Michael’s mission is to make sure that humans create the first self-improving intelligence, and that we do so thoughtfully. We should do it in such a way that the new intelligence doesn’t have the desire or means to damage or destroy humanity. Step up and be a responsible god maker, Mr. Human. For me, it’s just a little much when people start talking about “soft take-off” vs. “hard take-off” regarding how quickly the ever-spiraling upward evolution of “super mind” will inevitably transform everything.

On the other hand, I find the whole idea stimulating, and even intoxicating. I love good science fiction and I love good science (as long as I can understand it). But is this scenario likely? That’s where my skepticism steps in. A part of me is a science-loving salivating nerd boy who wants this to be true, and the other part is totally skeptical of all the born-again, “We’re all going to live forever if we hang on long enough, so take lots of vitamins!” bullcrap.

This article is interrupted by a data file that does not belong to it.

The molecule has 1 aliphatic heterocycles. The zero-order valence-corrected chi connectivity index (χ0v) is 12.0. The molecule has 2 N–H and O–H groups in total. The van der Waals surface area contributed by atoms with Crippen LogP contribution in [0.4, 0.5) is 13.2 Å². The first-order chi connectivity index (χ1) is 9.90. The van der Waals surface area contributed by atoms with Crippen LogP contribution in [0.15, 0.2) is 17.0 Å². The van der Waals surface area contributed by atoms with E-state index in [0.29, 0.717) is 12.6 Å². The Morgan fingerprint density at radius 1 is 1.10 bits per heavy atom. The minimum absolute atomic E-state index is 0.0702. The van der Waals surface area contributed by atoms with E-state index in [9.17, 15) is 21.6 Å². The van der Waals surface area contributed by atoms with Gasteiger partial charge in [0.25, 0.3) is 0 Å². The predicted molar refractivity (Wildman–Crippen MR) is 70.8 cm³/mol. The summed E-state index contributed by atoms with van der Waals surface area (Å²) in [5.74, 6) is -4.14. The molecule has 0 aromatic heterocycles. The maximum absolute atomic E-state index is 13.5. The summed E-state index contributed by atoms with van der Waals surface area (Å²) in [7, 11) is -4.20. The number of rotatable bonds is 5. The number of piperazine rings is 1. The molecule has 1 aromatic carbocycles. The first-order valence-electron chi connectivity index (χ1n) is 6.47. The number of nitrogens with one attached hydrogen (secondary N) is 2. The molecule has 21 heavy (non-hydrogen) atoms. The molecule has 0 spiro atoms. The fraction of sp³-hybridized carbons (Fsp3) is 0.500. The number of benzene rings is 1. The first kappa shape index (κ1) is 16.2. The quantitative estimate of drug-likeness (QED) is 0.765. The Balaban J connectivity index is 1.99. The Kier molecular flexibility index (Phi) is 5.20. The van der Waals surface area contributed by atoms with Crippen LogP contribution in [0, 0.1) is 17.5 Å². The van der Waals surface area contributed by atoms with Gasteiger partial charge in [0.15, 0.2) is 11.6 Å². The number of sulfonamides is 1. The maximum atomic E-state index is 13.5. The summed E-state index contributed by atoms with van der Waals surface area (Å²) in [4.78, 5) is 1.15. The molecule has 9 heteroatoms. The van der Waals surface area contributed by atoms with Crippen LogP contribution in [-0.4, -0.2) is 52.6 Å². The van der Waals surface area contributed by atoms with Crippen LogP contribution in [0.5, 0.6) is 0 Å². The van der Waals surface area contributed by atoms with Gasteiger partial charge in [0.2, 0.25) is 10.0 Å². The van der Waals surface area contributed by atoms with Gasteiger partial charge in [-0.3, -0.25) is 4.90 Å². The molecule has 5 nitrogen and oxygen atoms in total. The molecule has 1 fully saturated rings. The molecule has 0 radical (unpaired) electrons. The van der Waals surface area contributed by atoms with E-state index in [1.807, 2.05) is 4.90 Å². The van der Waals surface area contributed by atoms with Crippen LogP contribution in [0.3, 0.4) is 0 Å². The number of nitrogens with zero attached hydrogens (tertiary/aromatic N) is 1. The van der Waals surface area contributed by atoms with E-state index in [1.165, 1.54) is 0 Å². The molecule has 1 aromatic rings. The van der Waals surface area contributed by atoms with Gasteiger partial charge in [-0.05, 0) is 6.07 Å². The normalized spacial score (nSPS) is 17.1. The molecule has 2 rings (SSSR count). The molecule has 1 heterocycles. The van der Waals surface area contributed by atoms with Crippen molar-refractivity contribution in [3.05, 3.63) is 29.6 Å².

Summary: It’s probably a good thing that someone is taking it seriously just in case events truly go in this direction. Maybe thanks to them there will be safeguards in place. Personally, I’m not too worried about it. Yet.